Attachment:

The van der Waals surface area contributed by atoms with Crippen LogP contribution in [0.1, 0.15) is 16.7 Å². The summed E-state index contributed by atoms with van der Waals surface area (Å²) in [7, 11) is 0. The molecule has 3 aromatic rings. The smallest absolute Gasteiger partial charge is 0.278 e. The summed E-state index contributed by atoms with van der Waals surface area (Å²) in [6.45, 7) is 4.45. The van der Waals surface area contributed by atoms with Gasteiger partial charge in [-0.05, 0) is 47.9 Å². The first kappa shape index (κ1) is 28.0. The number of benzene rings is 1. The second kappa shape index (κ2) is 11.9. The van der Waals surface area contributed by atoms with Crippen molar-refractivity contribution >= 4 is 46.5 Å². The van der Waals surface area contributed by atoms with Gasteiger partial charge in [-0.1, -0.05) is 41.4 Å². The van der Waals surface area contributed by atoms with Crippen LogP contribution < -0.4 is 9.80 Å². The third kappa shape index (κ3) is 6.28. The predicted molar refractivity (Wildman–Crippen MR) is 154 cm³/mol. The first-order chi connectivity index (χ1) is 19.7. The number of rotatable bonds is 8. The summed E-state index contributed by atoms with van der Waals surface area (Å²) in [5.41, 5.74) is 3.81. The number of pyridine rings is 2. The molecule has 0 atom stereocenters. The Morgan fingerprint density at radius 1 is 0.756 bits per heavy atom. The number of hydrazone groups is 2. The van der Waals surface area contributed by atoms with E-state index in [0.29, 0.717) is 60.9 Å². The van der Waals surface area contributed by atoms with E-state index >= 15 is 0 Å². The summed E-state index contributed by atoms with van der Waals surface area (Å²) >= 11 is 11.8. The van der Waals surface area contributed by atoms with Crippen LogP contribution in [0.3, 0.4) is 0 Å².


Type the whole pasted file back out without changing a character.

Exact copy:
The van der Waals surface area contributed by atoms with Crippen LogP contribution in [0.1, 0.15) is 16.7 Å². The summed E-state index contributed by atoms with van der Waals surface area (Å²) in [7, 11) is 0. The molecule has 3 aromatic rings. The smallest absolute Gasteiger partial charge is 0.278 e. The summed E-state index contributed by atoms with van der Waals surface area (Å²) in [6.45, 7) is 4.45. The van der Waals surface area contributed by atoms with Gasteiger partial charge in [-0.05, 0) is 47.9 Å². The first kappa shape index (κ1) is 28.0. The number of benzene rings is 1. The second kappa shape index (κ2) is 11.9. The van der Waals surface area contributed by atoms with Crippen molar-refractivity contribution >= 4 is 46.5 Å². The van der Waals surface area contributed by atoms with Gasteiger partial charge in [-0.1, -0.05) is 41.4 Å². The van der Waals surface area contributed by atoms with Crippen LogP contribution < -0.4 is 9.80 Å². The third kappa shape index (κ3) is 6.28. The predicted molar refractivity (Wildman–Crippen MR) is 154 cm³/mol. The first-order chi connectivity index (χ1) is 19.7. The number of rotatable bonds is 8. The summed E-state index contributed by atoms with van der Waals surface area (Å²) in [5.41, 5.74) is 3.81. The number of pyridine rings is 2. The molecule has 0 atom stereocenters. The Morgan fingerprint density at radius 1 is 0.756 bits per heavy atom. The number of hydrazone groups is 2. The van der Waals surface area contributed by atoms with E-state index in [0.29, 0.717) is 60.9 Å². The van der Waals surface area contributed by atoms with E-state index >= 15 is 0 Å². The summed E-state index contributed by atoms with van der Waals surface area (Å²) >= 11 is 11.8. The van der Waals surface area contributed by atoms with Crippen LogP contribution in [0.3, 0.4) is 0 Å².